Steve Coe writes a column on observing for Amateur Astronomy magazine. His book has two parts - a collection of excellent advice on observing deep-sky objects, and a tour of interesting deep-sky objects in various categories (galaxies, nebulae, clusters).  Even though I have a reasonable amount of experience as an observer I gained a lot from his advice. On the other hand, his tour of deep-sky objects is somewhat more oriented to scopes larger than the 8” diameter or smaller scopes that most of us use - he uses a 13” Newtonian (although at least he’s within the range of affordable scopes - most of the authors in Amateur Astronomy use Dobs larger than that). His great observing advice alone is worth the price of the book and his notes on specific objects are gravy.

Most books that discuss deep-sky objects tend to concentrate on star clusters, nebulae, and galaxies, and don’t pay a lot of attention to interesting stars. James Mullaney is the former Curator of the Buhl Planetarium in Pittsburgh and the first Director of the DuPont Planetarium at USC-Aiken, as well as a former editor at both Sky & Telescope and Astronomy magazines and a staff astronomer at the University of Pittsburgh's Allegheny Observatory.  Celestial Harvest is his compendium of favorite observing objects and he includes discussions of beautiful single and double stars much more than most other observing books.  (The reason I mentioned his background in detail, is that his tendency to include a lot of stars as well as deep-sky objects is worth noting by amateur astronomers <grin>.) This book includes comments made on each object by other famous observers (often going back to some of the earliest astronomers) which helps you to study an object more closely - many experienced observers have noted that you can see more in a scope when you know what you’re looking for. He also includes notes on the historical significance of an object where applicable. I like his book a lot.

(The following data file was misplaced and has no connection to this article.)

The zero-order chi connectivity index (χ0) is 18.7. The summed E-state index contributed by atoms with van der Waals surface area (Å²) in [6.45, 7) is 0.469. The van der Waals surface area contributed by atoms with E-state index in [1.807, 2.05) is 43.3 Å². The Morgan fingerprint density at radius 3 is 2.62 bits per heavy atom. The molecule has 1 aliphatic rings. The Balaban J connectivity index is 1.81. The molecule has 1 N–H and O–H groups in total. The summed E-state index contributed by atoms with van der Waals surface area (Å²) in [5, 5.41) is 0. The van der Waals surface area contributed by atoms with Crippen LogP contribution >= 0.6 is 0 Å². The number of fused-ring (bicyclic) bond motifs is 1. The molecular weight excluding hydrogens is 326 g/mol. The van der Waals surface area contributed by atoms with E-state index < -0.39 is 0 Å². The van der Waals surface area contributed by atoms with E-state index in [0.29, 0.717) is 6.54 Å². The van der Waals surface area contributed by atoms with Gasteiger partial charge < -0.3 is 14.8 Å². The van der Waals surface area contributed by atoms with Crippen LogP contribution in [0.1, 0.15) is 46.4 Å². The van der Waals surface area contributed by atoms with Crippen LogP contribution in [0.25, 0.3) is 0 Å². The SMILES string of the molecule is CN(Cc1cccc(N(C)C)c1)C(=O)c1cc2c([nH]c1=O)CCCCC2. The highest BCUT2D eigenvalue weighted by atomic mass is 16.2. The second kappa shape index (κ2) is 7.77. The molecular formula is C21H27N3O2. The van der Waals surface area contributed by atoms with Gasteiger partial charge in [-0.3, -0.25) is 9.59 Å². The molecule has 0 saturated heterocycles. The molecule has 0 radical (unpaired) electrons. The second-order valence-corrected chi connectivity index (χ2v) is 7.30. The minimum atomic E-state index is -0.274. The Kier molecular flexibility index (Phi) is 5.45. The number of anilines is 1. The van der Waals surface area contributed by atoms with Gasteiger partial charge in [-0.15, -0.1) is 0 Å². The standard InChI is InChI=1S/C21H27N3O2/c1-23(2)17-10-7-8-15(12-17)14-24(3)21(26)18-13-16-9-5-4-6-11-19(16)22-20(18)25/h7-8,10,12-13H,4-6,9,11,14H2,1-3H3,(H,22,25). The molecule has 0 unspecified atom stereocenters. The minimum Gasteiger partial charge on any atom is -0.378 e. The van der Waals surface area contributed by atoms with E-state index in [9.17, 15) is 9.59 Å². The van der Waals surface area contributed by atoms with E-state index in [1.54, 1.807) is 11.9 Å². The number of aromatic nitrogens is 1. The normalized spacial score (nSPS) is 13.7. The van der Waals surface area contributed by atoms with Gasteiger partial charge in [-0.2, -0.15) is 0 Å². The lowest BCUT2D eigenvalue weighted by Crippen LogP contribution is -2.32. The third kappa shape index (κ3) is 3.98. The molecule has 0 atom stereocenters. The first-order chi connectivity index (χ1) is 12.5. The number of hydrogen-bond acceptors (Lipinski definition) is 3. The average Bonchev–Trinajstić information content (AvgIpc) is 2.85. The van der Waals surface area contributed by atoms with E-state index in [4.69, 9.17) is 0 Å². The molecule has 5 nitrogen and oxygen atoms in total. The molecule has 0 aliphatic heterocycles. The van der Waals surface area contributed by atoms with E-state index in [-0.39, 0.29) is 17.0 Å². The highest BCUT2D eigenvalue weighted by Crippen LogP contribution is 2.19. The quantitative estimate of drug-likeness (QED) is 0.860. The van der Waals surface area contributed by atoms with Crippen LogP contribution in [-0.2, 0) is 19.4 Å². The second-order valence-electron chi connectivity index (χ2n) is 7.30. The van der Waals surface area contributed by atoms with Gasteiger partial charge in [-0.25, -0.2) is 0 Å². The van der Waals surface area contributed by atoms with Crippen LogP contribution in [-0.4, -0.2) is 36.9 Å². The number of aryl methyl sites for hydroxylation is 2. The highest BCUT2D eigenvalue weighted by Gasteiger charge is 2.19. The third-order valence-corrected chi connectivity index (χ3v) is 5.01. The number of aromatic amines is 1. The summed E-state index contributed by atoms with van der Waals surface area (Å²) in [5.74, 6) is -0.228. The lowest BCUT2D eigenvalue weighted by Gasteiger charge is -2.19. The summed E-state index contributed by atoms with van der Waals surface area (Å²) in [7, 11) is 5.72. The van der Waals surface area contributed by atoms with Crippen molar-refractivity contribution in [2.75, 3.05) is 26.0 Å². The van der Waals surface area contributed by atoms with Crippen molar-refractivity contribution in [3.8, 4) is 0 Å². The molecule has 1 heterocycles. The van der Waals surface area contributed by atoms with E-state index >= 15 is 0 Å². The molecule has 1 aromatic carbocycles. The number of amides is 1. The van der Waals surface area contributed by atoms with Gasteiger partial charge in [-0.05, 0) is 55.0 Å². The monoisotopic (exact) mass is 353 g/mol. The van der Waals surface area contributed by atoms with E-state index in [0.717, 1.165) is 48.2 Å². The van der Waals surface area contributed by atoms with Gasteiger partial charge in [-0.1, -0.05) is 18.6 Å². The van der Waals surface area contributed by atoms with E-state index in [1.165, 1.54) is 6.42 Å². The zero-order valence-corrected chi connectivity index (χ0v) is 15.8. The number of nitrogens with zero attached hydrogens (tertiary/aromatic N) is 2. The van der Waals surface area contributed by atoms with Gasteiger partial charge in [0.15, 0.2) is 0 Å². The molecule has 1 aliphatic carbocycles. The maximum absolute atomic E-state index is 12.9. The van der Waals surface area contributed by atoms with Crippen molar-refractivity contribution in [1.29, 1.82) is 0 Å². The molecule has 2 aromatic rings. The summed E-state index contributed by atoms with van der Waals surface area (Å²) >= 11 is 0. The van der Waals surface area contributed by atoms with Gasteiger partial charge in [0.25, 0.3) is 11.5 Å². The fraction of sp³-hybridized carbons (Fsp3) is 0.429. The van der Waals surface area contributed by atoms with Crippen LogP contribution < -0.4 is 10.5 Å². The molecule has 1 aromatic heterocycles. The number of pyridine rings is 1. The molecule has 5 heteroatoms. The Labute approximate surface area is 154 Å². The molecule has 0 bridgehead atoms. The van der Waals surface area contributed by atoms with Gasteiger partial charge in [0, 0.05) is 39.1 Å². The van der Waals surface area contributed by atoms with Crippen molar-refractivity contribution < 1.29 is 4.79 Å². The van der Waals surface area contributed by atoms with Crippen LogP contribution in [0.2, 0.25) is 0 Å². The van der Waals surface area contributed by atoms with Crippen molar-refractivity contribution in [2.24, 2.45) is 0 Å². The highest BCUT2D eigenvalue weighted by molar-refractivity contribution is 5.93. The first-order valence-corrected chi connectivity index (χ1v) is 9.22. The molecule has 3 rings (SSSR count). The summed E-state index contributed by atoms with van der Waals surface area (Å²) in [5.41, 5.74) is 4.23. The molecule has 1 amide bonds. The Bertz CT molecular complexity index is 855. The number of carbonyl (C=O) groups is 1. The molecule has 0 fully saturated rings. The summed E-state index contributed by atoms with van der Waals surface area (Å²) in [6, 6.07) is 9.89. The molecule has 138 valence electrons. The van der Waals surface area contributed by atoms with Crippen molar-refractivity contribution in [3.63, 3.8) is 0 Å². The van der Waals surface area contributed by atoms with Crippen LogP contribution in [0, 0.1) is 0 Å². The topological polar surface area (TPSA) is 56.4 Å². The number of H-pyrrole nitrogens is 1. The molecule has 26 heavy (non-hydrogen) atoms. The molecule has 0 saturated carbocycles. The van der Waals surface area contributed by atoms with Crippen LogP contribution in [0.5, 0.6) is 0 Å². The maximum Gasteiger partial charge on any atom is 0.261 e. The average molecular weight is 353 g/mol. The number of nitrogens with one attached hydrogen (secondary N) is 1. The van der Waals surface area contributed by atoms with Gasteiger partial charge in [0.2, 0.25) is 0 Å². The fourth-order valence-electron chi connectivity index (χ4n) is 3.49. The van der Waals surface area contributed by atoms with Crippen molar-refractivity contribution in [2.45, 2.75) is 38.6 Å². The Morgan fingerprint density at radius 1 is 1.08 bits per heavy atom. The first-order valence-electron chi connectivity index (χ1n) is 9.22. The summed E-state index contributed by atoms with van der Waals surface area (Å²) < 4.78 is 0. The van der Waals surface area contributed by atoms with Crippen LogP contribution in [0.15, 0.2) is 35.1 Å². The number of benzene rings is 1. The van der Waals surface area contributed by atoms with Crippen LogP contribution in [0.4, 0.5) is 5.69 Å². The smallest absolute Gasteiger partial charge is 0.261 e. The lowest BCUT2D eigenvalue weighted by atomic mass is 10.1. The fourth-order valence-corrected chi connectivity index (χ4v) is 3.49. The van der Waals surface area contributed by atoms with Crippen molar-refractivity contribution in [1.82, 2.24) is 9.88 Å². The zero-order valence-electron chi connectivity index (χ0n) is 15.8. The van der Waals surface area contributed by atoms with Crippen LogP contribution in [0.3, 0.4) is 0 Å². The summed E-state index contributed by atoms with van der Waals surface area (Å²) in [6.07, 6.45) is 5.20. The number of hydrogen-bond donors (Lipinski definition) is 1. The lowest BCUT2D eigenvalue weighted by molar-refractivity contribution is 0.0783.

Burnham’s Celestial Handbook, written in the late 1970’s, had for many years been the classic deep-sky observing reference guide. However, the astronomical theory discussed in it has become very dated in the ensuing decades (e.g. Burnham’s presents the concept of a black hole as a new and somewhat dubious theory). It is worth having as a reference book since its observational descriptions and photographs of deep sky objects are still valid, but the popularity of GoTo scopes starting in the 1990s stimulated a need for the production of more modern observing reference books. George Kepple and Glen Sanner felt that by the 1990’s larger affordable scopes had become commonplace, allowing views of objects that Burnham’s doesn’t cover very well. So they produced The Night Sky Observer’s Guide which is a two-volume set: Volume 1 covers the Autumn and Winter constellations while Volume 2 covers Spring and Summer. It is probably the most detailed and extensive pair of reference books on observing objects available, containing some 900 pages of object descriptions as well as an excellent introduction that clearly summarizes the current scientific understanding of each class of objects, from stars to nebulae and galaxies. The majority of the objects described require scopes with apertures larger than 8” or so, but it is true that such scopes are becoming more and more affordable. It has become a modern classic.